Lion (2016)

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Best Motion Picture of the Year

Best Performance by an Actor in a Supporting Role

Best Performance by an Actress in a Supporting Role

Best Adapted Screenplay

Best Achievement in Cinematography

Best Achievement in Music Written for Motion Pictures (Original Score)

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Lion is one of the most beautiful films I have seen this year, and I urge you all to watch it if you haven’t already done so.

The story, the screenplay, the acting and the musical score are all elements of brilliance that bring together this phenomenal tale. The film is based on the true story of Saroo Brierely, a five year old boy who became separated from his brother and wound up in Calcutta, 1500KM from his home. Saroo left behind his labourer mother, his baby sister and his elder brother who was sadly killed by a train the night that Saroo became lost.

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There wasn’t a minute of this film that felt overdone, and portrayals of both child Saroo (Sunny Pawar) and the elder Saroo (Dev Patel) are played excellently. In fact, it’s saddening to see that Sunny Pawar hasn’t been acknowledged by the Academy for his performance. At 8 years old, Sunny Pawar would have took Quvenzhané Wallis’ title of youngest nominee at the Academy Awards (Wallis was nine when she was nominated for best lead actress after her performance in Beasts Of The Southern Wild [2013])

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Sunny Pawar beat over 4000 other boys for the part, and in return gave the most honest, heartpanging performance. I can’t imagine any other actor that could justify the strength and courage that the real Saroo beheld. Hands down Sunny Pawar is one of the best child actors I have ever seen before. He had no previous acting experience and couldn’t speak English at the time of filming. He built a bond up with Nicole Kidman and David Wenham by playing cricket – scenes which were later used within the film itself.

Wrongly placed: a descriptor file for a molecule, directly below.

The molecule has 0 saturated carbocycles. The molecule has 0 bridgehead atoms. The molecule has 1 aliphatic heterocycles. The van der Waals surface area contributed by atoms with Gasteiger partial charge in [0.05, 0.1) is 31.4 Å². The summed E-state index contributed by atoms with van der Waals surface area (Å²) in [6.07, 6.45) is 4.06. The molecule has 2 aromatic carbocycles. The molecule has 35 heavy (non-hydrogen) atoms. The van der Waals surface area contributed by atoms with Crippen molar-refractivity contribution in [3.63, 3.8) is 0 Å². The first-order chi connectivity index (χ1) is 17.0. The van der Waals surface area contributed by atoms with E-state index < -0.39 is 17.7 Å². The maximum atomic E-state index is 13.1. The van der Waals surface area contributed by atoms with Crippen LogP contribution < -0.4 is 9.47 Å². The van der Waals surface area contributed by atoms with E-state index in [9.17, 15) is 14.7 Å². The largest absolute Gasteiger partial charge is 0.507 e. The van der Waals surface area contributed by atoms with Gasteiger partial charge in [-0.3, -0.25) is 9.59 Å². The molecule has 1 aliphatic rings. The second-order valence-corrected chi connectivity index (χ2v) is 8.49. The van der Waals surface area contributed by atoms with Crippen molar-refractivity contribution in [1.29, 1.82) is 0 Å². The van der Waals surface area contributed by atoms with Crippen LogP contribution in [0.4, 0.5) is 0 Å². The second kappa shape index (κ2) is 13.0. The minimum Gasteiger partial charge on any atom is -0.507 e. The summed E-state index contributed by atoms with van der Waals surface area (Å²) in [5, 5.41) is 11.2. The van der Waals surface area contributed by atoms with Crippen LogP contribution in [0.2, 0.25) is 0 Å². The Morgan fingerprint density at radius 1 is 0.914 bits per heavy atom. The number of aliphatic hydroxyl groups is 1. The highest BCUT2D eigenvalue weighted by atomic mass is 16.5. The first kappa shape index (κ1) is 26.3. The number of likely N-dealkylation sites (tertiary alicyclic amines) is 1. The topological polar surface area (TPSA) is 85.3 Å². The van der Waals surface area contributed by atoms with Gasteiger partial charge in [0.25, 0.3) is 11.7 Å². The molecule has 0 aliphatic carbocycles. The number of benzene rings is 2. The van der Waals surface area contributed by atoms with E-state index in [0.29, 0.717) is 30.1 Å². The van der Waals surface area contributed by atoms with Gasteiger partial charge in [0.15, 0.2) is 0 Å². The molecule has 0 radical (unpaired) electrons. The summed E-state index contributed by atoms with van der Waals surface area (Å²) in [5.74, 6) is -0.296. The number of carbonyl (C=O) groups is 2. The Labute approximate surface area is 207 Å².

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From a beautiful little boy, to a equally as beautiful young man, as Dev Patel swoops in for the Saroo baton to carry on the role in his older years. Dev Patel has the same GORGEOUS smile that our mini Saroo has and does just as well with the job. It’s no surprising he landed himself his first Academy Award nomination for his work on the film. From Skins to the Oscars. It’s hard to believe just how successful that first generation of Skins actors have become, but the kind of talent that Dev Patel holds is intangible. Dev Patel put everything he had into this role, and changed a lot physically. He built up his muscle mass and adapted the Tasmanian Accent. The accent was a little off at times but nothing so bad that it was completely questionable. He also visited the rural village that Saroo was brought up for his first six years, and he made the same train journey that Saroo made too.

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As previously mentioned, the film is split into two halves. We have Saroo aged five, lost in Calcutta and trying to survive along its menacing streets. We also see the horrors he faced in the hands of people along the way, including the brutal orphanage he winds up in (which thankfully eventually leads to his adoption.) Towards the end of this first half, we are introduced to the adoptive parents AKA Sue and John Brierely played lovingly by Nicole Kidman and David Wenham. Nicole Kidman was allegedly handpicked for the role by Sue Brierely herself, and the two mothers bonded over both having adopted children. At first, I felt that Kidman was an obvious choice for the film, but after reading more into the circumstances of her casting, I warmed to the idea and enjoyed that this is why Sue wanted to have her cast.